Children's Books and Fantasy
What is Fantasy?
Fantasy is any sort of story that does not make sense according to the rules of every-day life as we understand them. Sources of fantastic thinking include dreams, wishes, hopes and child-like attempts to make sense of the world around us. Fantasy is generally a lot of fun!
Do academics ever take Fantasy seriously?
The answer to this question is YES!
Tzvetan Todorov was a Bulgarian-French philosopher, historian and literary critic. He is considered a “structuralist” because his works have a strong focus on the structure of the text.
Todorov's works were published in the 1970s and have remained influential to this day. He died on February 7, 2017. (For more information see: en.wikipedia.org/wiki/Tzvetan_Todorov)
In his 1973 book, The Fantastic: a structural approach to a literary genre (pp.107-123), Todorov suggested that childhood is one of the factors that blurs the distinctions between the self and other objects. Thus fantasy stories appeal to children and appear to make sense to them.
Another influential writer was Clive Staples Lewis. C.S. Lewis was born in 1898 in Belfast and specialised in Medieval History. He taught at both Oxford University and Cambridge University during his career. He is the author of the popular Narnia series. (For more information see: wikipedia.org/wiki/C._S._Lewis)
C. S. Lewis was also a poet, famed Christian author and literary critic. In his book, Of Other Worlds: essays and stories (1966, p.29), C.S. Lewis expressed the belief that a child’s longing for a fairy-tale world is a form of longing for the unknown, which enriches and creates possibilities in the world that is known.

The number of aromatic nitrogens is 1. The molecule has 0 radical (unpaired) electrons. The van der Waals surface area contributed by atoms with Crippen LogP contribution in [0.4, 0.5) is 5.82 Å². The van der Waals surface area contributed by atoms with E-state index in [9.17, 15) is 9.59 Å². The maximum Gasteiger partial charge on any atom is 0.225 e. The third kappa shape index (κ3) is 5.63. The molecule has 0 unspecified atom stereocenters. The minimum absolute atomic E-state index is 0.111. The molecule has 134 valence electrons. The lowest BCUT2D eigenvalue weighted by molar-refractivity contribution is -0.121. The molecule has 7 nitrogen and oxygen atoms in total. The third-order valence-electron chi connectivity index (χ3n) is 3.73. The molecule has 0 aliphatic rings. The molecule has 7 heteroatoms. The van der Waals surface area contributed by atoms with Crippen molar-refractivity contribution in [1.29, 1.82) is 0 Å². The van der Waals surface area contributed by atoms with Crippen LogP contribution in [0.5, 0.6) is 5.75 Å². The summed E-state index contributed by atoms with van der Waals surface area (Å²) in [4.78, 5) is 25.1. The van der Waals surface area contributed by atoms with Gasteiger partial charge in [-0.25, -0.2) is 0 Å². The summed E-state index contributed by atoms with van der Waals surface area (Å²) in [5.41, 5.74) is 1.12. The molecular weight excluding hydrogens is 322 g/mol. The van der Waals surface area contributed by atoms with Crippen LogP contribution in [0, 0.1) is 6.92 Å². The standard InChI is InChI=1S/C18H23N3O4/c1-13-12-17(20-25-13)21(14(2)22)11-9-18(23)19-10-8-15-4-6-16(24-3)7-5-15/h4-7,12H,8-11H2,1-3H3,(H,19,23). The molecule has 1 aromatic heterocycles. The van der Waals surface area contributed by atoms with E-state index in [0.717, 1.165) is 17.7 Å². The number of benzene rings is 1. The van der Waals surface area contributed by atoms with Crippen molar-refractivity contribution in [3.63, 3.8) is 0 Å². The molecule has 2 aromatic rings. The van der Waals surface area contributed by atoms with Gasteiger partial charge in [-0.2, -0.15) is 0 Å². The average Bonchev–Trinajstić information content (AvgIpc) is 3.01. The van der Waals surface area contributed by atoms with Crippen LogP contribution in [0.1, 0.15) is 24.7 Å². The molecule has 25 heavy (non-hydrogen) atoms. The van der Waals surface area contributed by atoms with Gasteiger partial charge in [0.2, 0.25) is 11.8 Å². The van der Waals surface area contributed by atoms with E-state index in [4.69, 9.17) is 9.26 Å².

How can Fantasy be educational?
- Fantasy feeds a childs imagination and encourages creativity.
- The enjoyment that the genre engenders promotes reading and enhances literacy.
- The fantasy genre may be used for didactic (or teaching) purposes.
- Fantasy may contain commentary about society. Jackson (1981:3-4) explains that fantasy may subversively express a “desire” for something that is oppressed by society.
- For example: A treatise on cruelty to animals would have limited appeal to a child; however a fantasy celebration of closeness between the children and their pet may be given an element of excitement as the children are able to save animals from someone with cruel intentions.
Categories of Fantasy
There are a number of commonly accepted genre of fantasy literature. These include: "Animal Fantasy", which centres around the lives of lovable talking animals and "Modern Fantasy" which focuses on adventures in other worlds and magical events. Another genre of fantasy may be "High Fantasy" which features hero's who combat evil and save the known world. I am inclined to add another genre, that of "Human and Animal Fantasy", which mixes human and animal characters.
1) Animal Fantasy
Crocker (notes included in Hale 2009:57) defines Animal Fantasy as a genre which “shows animals inhabiting a second reality…in which the animals communicate freely with each other” and suggests this genre has it’s roots in folk tales. Examples of this genre would include, Aespos' Fables, The Adventures of Peter Rabbit and Wind in the Willows.
The Warriors series by Erin Hunter would fit into this category. The books are very readable, featuring a ginger cat who has joined a group of cats attempting to survive in the wild. The cats compete with other groups of cats for their territory. Another shocking competitor for the forest land is man and his dogs…
2) Human and Animal Fantasy
"Human and Animal Fantasy" follows additional genre rules specifying that the story must have both human and animal characters.